Teflon is a brand name for a synthetic chemical called polytetrafluoroethylene that's used in many household products from wire coatings to fabric protectors and kitchen cookware, too. The knock on Teflon is that it's unsafe if consumed or absorbed into the body and can increase the chances of cancer and other diseases. While studies have shown some connections (more on that below), Teflon still exists and is used to make cookware, but the safety concerns around Teflon are mostly a thing of the past. 

And I stress mostly. Here's why…

While the brand Teflon may be associated with a risk of cancer, it's actually a chemical formerly used in the making of Teflon called PFOA that's to blame. According to the Centers for Disease Control and Prevention, perfluorooctanoic acid is a manufactured perfluorochemical developed in the 1930s and used to make fluoropolymer coatings and products that resist heat, oil, stains, grease and water. 

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Thanks to a federal ban, all Teflon and nonstick cookware made after 2013 should be free of harmful PFOA. Europe enacted the same ban in 2008.

All-Clad

What are the negative effects of PFOA?

In some studies, PFOA has been linked to cancer, immune deficiency and a host of other medical problems. It has also been shown to affect growth and development and injure the liver in laboratory animals.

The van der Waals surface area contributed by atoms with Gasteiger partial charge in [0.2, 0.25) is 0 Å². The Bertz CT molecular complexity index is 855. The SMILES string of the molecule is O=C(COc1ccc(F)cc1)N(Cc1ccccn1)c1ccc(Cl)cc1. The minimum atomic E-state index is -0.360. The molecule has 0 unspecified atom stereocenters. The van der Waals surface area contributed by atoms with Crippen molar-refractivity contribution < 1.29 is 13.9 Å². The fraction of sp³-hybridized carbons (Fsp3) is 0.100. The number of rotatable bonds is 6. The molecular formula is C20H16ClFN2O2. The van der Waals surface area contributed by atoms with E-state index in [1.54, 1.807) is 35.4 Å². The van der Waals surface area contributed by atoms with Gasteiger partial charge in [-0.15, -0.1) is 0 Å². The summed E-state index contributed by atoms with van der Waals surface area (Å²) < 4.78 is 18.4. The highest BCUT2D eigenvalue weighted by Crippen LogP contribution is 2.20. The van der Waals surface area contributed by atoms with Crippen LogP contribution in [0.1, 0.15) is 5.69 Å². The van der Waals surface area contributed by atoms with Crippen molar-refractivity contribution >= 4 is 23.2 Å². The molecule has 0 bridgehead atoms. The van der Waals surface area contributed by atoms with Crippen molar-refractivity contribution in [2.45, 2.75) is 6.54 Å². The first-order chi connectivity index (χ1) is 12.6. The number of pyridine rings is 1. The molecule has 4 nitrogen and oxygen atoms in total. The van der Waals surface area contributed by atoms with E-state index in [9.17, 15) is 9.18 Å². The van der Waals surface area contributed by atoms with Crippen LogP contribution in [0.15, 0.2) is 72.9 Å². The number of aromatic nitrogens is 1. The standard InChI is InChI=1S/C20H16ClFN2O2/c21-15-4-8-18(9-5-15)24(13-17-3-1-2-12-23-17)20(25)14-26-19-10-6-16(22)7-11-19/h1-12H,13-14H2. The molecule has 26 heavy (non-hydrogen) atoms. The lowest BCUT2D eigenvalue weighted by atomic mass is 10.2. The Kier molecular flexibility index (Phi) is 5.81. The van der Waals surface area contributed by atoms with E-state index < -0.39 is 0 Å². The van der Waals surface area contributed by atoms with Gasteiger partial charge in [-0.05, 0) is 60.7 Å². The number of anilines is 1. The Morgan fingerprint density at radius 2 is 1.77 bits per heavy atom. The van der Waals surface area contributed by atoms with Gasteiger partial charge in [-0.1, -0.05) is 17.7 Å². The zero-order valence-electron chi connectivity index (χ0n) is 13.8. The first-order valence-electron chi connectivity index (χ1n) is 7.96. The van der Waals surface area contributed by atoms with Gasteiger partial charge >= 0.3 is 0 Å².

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As recently as 2017, chemical giant Dupont settled a lawsuit for more than $670 million for its role in contaminating drinking water with PFOA (also referred to as C-8) in the mid-Ohio Valley. A previous class-action suit from 2004 in the same area led to a study that found PFOA was linked to cancer and compromised immune function, even in small doses. 

Teflon cookware made before 2013 may be toxic

All that was enough for most manufacturers to halt the production of nonstick coatings using PFOA around 2002. But Teflon using PFOA wasn't officially banned in the United States until 2014. Europe banned it in 2008. That means if you own Teflon nonstick cookware from 2013 or earlier, there's a chance it contains PFOA. Nine years is typically longer than the average lifespan of a nonstick pan, but if you're not sure, it's probably best to replace any Teflon-coated pots or pans.